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Christopher Hall

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What are the educational implications of holding on to objective truth in a culture that values relativistic truth?

Besides conflict, of course! This question is deliberately broad, not focused on teachers, students, curriculum, or institutions specifically, so that the soil of it may be tilled as completely as possible through discussion.

Let's start here: if one holds that objective truth exists, then the interactions with culture, peers, professors, course content, and even the disciplines themselves must be flavored and shaped by that assertion. In a postmodern, relativist culture, this questions is somewhat pressing: there are movements in education that favor both types of truth, and that can make plugging into education, for a student, disciple, or apprentice of an opposing view, feel something like a 120V appliance being plugged into a 220V outlet. Without a transformer, step-down or step-up, these learners seemingly would not be able to approach, apprehend, or socialize around the learning because the premises behind its whole gestalt are out of phase. Or could they? What are the transformers necessary to do so? And the greater question: what are the implications for our culture? Can folks who have these two views, and therefore different educations, inherently, create a functional society together?

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  • Jul 6 2013: There are objective truths, no doubt about that. For example; only a fool will describe the North pole as warm and overpopulated. That death comes to all humans is not a subjective truth.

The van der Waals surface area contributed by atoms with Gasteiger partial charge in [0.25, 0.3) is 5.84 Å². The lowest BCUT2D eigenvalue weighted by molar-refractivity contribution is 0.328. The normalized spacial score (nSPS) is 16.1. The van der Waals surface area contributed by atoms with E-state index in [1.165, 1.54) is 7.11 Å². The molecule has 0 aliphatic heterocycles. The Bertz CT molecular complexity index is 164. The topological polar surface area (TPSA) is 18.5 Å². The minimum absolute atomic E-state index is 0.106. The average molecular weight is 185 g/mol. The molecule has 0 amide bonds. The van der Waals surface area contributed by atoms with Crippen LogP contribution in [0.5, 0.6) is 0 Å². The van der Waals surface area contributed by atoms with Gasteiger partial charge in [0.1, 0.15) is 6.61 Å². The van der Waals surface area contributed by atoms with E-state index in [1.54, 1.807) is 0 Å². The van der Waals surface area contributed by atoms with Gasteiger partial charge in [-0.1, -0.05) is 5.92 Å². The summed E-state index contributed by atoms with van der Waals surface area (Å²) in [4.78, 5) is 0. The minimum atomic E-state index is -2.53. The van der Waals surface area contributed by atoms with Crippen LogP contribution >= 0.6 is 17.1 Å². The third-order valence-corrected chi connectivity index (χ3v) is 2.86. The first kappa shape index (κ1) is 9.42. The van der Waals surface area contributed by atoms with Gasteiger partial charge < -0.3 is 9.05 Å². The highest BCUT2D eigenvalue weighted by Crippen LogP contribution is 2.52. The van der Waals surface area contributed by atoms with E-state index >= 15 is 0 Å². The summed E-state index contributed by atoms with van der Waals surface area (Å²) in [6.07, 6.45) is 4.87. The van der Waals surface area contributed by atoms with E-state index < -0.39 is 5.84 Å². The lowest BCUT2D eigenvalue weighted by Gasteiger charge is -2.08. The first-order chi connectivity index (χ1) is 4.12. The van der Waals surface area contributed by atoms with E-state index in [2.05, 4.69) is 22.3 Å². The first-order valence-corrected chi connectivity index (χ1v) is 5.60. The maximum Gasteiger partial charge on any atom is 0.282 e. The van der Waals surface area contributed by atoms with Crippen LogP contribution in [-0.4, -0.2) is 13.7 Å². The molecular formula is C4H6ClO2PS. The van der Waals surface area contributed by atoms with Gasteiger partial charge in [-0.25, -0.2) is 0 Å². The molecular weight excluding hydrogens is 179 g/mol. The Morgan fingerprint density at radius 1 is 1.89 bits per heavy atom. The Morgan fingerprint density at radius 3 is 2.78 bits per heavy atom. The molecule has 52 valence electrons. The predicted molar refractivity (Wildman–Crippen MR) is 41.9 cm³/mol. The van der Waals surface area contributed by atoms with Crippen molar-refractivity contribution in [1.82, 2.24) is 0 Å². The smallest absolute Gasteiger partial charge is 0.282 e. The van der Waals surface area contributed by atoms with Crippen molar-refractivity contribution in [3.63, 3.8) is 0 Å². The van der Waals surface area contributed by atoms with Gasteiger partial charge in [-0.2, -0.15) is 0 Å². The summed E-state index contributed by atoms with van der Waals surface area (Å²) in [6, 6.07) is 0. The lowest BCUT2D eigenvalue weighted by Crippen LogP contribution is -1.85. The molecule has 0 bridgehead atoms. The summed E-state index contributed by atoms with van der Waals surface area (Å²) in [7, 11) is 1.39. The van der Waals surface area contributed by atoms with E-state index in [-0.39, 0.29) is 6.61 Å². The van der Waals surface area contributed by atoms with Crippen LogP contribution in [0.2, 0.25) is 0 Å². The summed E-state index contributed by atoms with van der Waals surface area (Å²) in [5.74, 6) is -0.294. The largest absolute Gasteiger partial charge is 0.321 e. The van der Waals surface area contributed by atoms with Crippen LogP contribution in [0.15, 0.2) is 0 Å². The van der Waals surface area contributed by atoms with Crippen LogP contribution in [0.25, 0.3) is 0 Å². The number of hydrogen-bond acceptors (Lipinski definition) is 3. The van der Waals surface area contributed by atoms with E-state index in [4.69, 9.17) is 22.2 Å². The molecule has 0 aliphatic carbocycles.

Subjective truths are invitations to questions and analysis. In researching and finding answers the process of education thrives.
    • Jul 7 2013: Actually, I disagree with your examples of objective truths. The North Pole may not be warm and populated from your perspective or mine, but if you somehow grew up in the South Pole then you would believe that the North Pole is warm and even overpopulated. Objective truth is a philosophical theory that is defined as a truth beyond human perception or personal feelings. My point is that our personal perception interferes with finding good examples of objective truth.

      I do believe that subjective truths are invitations to questions and analysis. But I am sure that the current education system is not focused on finding answers but instead in preparing the less advantageous for the blue collar workforce and advanced students for a higher paying career. Sadly, our present education system suppresses creativeness and questioning; instead it has a (lecture—homework—lecture—homework—test) system. This of course, may not be true, I may be missing out on an elitist, predominantly white, super school where theorizing and questioning is the motto.

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